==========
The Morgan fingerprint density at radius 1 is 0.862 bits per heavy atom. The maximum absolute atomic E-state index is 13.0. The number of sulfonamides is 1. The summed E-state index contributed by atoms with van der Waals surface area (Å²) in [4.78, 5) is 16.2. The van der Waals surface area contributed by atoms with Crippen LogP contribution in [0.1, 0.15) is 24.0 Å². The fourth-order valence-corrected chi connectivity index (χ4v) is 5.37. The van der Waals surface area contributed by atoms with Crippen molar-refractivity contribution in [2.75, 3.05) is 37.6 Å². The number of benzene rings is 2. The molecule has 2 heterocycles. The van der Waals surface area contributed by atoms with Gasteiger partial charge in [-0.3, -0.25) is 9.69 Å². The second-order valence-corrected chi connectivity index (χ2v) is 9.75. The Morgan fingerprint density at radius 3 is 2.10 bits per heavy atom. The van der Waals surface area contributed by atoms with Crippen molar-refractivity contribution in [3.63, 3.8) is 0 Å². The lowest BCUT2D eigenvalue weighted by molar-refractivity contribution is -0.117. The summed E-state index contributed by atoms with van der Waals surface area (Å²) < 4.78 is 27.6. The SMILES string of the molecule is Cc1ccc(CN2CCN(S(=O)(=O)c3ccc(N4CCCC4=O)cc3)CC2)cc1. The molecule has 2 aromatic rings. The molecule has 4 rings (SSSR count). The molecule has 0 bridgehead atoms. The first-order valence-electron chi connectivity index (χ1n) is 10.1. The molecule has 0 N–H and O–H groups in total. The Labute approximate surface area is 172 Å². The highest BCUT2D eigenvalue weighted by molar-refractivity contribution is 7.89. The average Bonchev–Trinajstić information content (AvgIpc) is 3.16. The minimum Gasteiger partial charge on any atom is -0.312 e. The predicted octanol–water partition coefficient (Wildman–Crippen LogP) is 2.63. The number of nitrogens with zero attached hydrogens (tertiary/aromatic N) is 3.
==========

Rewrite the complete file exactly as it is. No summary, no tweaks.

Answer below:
The Morgan fingerprint density at radius 1 is 0.862 bits per heavy atom. The maximum absolute atomic E-state index is 13.0. The number of sulfonamides is 1. The summed E-state index contributed by atoms with van der Waals surface area (Å²) in [4.78, 5) is 16.2. The van der Waals surface area contributed by atoms with Crippen LogP contribution in [0.1, 0.15) is 24.0 Å². The fourth-order valence-corrected chi connectivity index (χ4v) is 5.37. The van der Waals surface area contributed by atoms with Crippen molar-refractivity contribution in [2.75, 3.05) is 37.6 Å². The number of benzene rings is 2. The molecule has 2 heterocycles. The van der Waals surface area contributed by atoms with Gasteiger partial charge in [-0.3, -0.25) is 9.69 Å². The second-order valence-corrected chi connectivity index (χ2v) is 9.75. The Morgan fingerprint density at radius 3 is 2.10 bits per heavy atom. The van der Waals surface area contributed by atoms with Crippen molar-refractivity contribution in [3.63, 3.8) is 0 Å². The lowest BCUT2D eigenvalue weighted by molar-refractivity contribution is -0.117. The summed E-state index contributed by atoms with van der Waals surface area (Å²) < 4.78 is 27.6. The SMILES string of the molecule is Cc1ccc(CN2CCN(S(=O)(=O)c3ccc(N4CCCC4=O)cc3)CC2)cc1. The molecule has 2 aromatic rings. The molecule has 4 rings (SSSR count). The molecule has 0 bridgehead atoms. The first-order valence-electron chi connectivity index (χ1n) is 10.1. The molecule has 0 N–H and O–H groups in total. The Labute approximate surface area is 172 Å². The highest BCUT2D eigenvalue weighted by molar-refractivity contribution is 7.89. The average Bonchev–Trinajstić information content (AvgIpc) is 3.16. The minimum Gasteiger partial charge on any atom is -0.312 e. The predicted octanol–water partition coefficient (Wildman–Crippen LogP) is 2.63. The number of nitrogens with zero attached hydrogens (tertiary/aromatic N) is 3.